Spark plugs play a critical part in ensuring that the engine is running properly. When they wear out, they will need to be replaced. In addition to their wear and tear, spark plugs can be used to detect other issues, such as a potential engine malfunction, based on their color.
Deposition on the surface of spark plugs is common since they are exposed to high temperatures. When oxygen is supplied to a steel body, iron oxide and fuel impurities create these natural colors. In the event of a malfunction, these colors will change.
If you see white build ups on the spark plugs, this might be a problem in the power supply or ignition system, or the wrong fuel is being used in the vehicle.
You shouldn’t be alarmed if you notice extremely weak white deposits on your spark plugs and your vehicle is equipped with an LPG system, even if the deposits are glossy or thick.
Unlike gasoline and diesel, which both contain additives, regular gas does not. Its combustion temperature is slightly higher, and a small white carbon deposit will form on the body.
As a result, if the engine works smoothly, there is no excessive fuel consumption or antifreeze leakage, and the ECU does not have any problems, there is no need to worry about the situation.
Why do white build-ups form on the spark plugs?
It is common for white deposits to develop up on spark plugs as a result of a poor ignition process caused by a low fuel air ratio or no ignition at all. Being exposed to high temperatures, the dark carbon deposits burn out, while the more persistent light colored ones remain.
Causes and solutions of white spark plugs
1. Unstable air-fuel mixture
There is a risk that the engine won’t be operating at its best in this situation. Your engine’s camshaft position sensor, crankshaft sensor, and mass air flow (MAP) sensor should all be inspected.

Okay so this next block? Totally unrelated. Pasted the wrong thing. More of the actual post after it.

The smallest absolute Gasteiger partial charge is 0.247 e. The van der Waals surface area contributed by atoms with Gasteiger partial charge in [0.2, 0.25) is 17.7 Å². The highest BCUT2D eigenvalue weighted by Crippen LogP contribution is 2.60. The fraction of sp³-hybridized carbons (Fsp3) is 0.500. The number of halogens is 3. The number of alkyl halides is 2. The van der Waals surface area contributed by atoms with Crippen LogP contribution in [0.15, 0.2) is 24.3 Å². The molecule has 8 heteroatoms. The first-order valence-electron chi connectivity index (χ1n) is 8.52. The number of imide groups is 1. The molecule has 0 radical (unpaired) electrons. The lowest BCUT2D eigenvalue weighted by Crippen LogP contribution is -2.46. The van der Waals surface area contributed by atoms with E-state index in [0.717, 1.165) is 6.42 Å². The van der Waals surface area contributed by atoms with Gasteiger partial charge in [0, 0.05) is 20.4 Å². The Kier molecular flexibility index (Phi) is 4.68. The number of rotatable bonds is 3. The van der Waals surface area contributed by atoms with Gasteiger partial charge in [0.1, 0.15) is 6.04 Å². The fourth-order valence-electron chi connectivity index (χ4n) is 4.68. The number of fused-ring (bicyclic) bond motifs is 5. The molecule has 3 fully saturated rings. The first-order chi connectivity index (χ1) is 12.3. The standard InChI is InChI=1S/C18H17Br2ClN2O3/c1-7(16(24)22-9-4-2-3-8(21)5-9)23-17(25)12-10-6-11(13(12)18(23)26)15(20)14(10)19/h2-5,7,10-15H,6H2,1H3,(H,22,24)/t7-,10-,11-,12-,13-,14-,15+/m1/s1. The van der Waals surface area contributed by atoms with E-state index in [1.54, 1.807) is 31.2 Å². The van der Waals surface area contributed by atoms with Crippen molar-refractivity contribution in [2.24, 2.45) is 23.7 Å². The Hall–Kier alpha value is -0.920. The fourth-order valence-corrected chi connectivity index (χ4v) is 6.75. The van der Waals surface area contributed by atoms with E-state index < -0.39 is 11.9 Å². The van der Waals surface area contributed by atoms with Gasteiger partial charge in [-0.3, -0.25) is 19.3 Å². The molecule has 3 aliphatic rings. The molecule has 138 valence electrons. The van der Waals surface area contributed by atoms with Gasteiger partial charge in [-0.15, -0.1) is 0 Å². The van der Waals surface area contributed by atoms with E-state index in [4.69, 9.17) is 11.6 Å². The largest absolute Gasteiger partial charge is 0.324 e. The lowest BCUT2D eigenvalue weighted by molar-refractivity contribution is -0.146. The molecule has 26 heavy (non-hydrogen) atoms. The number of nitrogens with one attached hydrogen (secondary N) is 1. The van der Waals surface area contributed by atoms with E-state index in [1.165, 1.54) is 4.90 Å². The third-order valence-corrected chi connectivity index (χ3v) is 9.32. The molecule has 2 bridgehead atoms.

2. Spark plugs are worn.
White deposits on the spark plugs can form if these components fail or if you use low-quality fuel. If the engine’s cycle is disrupted, you’ll notice a considerable decrease in performance.
You can attempt to clean the spark plugs by using high-quality fuel and additional additives, but replacing the spark plugs is the preferred option.
3. The car is using low-quality fuel.
White deposits on your spark plugs are a sure sign that you’re using fuel laced with substandard additives or counterfeit fuel. Consequently, the engine will run poorly and its components will wear out more quickly, most notably the oxygen sensor and the catalytic converter, which will fail considerably more quickly.
To fix this issue, you could try refueling with high-quality fuel and replacing your spark plugs.
Glossy white deposits on spark plugs
Deposits on the spark plugs might take on a variety of shapes depending on the issues that may arise. The ground electrode of a spark plug is frequently coated with a shiny white coating. Engine performance will suffer as a result, and it may be an indication of more serious issues.
The shiny deposits on the spark plugs can be attributed to:
Cylinders and valves will overheat, and pistons and spark plugs will wear out more quickly as a result. The engine oil’s protective characteristics will deteriorate faster as a result. There is a risk of a lean mixture, faulty ignition and the appearance of detonation when the engine’s power is reduced (engine knocks).
It is important to inspect the intake system, including the pipes, manifold gaskets, and nozzle seals. Adjust the ignition system, and if necessary, inspect the timing belt. Remove the low-quality fuel and replace it with high-quality fuel with the correct octane number.